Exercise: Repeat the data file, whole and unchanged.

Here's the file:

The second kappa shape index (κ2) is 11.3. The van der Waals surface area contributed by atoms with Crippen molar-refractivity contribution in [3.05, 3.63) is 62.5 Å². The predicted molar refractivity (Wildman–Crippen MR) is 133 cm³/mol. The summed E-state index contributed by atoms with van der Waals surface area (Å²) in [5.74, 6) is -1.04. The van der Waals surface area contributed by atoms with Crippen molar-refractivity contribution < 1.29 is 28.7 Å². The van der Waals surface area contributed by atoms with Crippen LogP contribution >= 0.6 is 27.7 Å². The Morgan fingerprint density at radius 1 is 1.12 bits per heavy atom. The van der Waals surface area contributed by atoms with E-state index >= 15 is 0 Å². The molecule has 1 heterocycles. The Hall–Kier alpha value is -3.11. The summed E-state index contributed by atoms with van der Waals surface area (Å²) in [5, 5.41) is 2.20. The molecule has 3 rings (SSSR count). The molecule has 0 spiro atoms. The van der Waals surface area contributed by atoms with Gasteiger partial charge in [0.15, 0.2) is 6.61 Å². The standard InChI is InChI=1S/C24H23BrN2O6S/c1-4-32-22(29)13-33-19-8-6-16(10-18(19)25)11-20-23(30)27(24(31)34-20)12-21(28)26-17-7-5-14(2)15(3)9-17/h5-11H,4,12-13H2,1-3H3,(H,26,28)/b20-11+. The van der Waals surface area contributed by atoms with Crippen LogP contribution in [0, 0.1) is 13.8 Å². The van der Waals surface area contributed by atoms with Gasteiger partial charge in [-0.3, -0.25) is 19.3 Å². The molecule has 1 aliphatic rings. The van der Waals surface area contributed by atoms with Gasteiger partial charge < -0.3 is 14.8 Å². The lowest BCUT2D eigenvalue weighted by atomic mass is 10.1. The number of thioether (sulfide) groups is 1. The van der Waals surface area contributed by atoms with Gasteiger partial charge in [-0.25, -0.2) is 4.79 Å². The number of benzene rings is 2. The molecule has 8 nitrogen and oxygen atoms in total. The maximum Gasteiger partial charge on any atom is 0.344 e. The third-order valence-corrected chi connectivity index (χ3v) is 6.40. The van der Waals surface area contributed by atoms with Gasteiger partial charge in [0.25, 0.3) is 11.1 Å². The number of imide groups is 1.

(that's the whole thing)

The second kappa shape index (κ2) is 11.3. The van der Waals surface area contributed by atoms with Crippen molar-refractivity contribution in [3.05, 3.63) is 62.5 Å². The predicted molar refractivity (Wildman–Crippen MR) is 133 cm³/mol. The summed E-state index contributed by atoms with van der Waals surface area (Å²) in [5.74, 6) is -1.04. The van der Waals surface area contributed by atoms with Crippen molar-refractivity contribution < 1.29 is 28.7 Å². The van der Waals surface area contributed by atoms with Crippen LogP contribution >= 0.6 is 27.7 Å². The Morgan fingerprint density at radius 1 is 1.12 bits per heavy atom. The van der Waals surface area contributed by atoms with E-state index >= 15 is 0 Å². The molecule has 1 heterocycles. The Hall–Kier alpha value is -3.11. The summed E-state index contributed by atoms with van der Waals surface area (Å²) in [5, 5.41) is 2.20. The molecule has 3 rings (SSSR count). The molecule has 0 spiro atoms. The van der Waals surface area contributed by atoms with Gasteiger partial charge in [0.15, 0.2) is 6.61 Å². The standard InChI is InChI=1S/C24H23BrN2O6S/c1-4-32-22(29)13-33-19-8-6-16(10-18(19)25)11-20-23(30)27(24(31)34-20)12-21(28)26-17-7-5-14(2)15(3)9-17/h5-11H,4,12-13H2,1-3H3,(H,26,28)/b20-11+. The van der Waals surface area contributed by atoms with Crippen LogP contribution in [0, 0.1) is 13.8 Å². The van der Waals surface area contributed by atoms with Gasteiger partial charge in [-0.3, -0.25) is 19.3 Å². The molecule has 1 aliphatic rings. The van der Waals surface area contributed by atoms with Gasteiger partial charge < -0.3 is 14.8 Å². The lowest BCUT2D eigenvalue weighted by atomic mass is 10.1. The number of thioether (sulfide) groups is 1. The van der Waals surface area contributed by atoms with Gasteiger partial charge in [-0.25, -0.2) is 4.79 Å². The number of benzene rings is 2. The molecule has 8 nitrogen and oxygen atoms in total. The maximum Gasteiger partial charge on any atom is 0.344 e. The third-order valence-corrected chi connectivity index (χ3v) is 6.40. The van der Waals surface area contributed by atoms with Gasteiger partial charge in [0.25, 0.3) is 11.1 Å². The number of imide groups is 1.